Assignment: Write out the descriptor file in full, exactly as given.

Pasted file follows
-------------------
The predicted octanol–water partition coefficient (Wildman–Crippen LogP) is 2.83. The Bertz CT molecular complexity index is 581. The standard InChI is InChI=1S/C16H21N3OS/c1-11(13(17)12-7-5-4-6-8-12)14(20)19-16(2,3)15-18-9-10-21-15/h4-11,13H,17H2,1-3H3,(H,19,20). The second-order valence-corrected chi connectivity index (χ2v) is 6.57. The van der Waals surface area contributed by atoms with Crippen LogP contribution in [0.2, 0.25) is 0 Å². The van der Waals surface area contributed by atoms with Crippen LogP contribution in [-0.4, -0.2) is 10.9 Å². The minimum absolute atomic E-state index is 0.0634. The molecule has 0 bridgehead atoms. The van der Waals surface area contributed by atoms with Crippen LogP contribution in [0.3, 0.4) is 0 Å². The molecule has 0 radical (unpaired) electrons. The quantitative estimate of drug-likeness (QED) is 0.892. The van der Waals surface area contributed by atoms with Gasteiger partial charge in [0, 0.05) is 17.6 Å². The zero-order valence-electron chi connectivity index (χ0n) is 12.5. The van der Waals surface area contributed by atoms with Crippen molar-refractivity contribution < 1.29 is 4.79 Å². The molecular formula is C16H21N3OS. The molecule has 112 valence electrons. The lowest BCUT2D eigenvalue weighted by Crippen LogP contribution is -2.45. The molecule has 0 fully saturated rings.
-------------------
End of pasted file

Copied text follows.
The predicted octanol–water partition coefficient (Wildman–Crippen LogP) is 2.83. The Bertz CT molecular complexity index is 581. The standard InChI is InChI=1S/C16H21N3OS/c1-11(13(17)12-7-5-4-6-8-12)14(20)19-16(2,3)15-18-9-10-21-15/h4-11,13H,17H2,1-3H3,(H,19,20). The second-order valence-corrected chi connectivity index (χ2v) is 6.57. The van der Waals surface area contributed by atoms with Crippen LogP contribution in [0.2, 0.25) is 0 Å². The van der Waals surface area contributed by atoms with Crippen LogP contribution in [-0.4, -0.2) is 10.9 Å². The minimum absolute atomic E-state index is 0.0634. The molecule has 0 bridgehead atoms. The van der Waals surface area contributed by atoms with Crippen LogP contribution in [0.3, 0.4) is 0 Å². The molecule has 0 radical (unpaired) electrons. The quantitative estimate of drug-likeness (QED) is 0.892. The van der Waals surface area contributed by atoms with Gasteiger partial charge in [0, 0.05) is 17.6 Å². The zero-order valence-electron chi connectivity index (χ0n) is 12.5. The van der Waals surface area contributed by atoms with Crippen molar-refractivity contribution < 1.29 is 4.79 Å². The molecular formula is C16H21N3OS. The molecule has 112 valence electrons. The lowest BCUT2D eigenvalue weighted by Crippen LogP contribution is -2.45. The molecule has 0 fully saturated rings.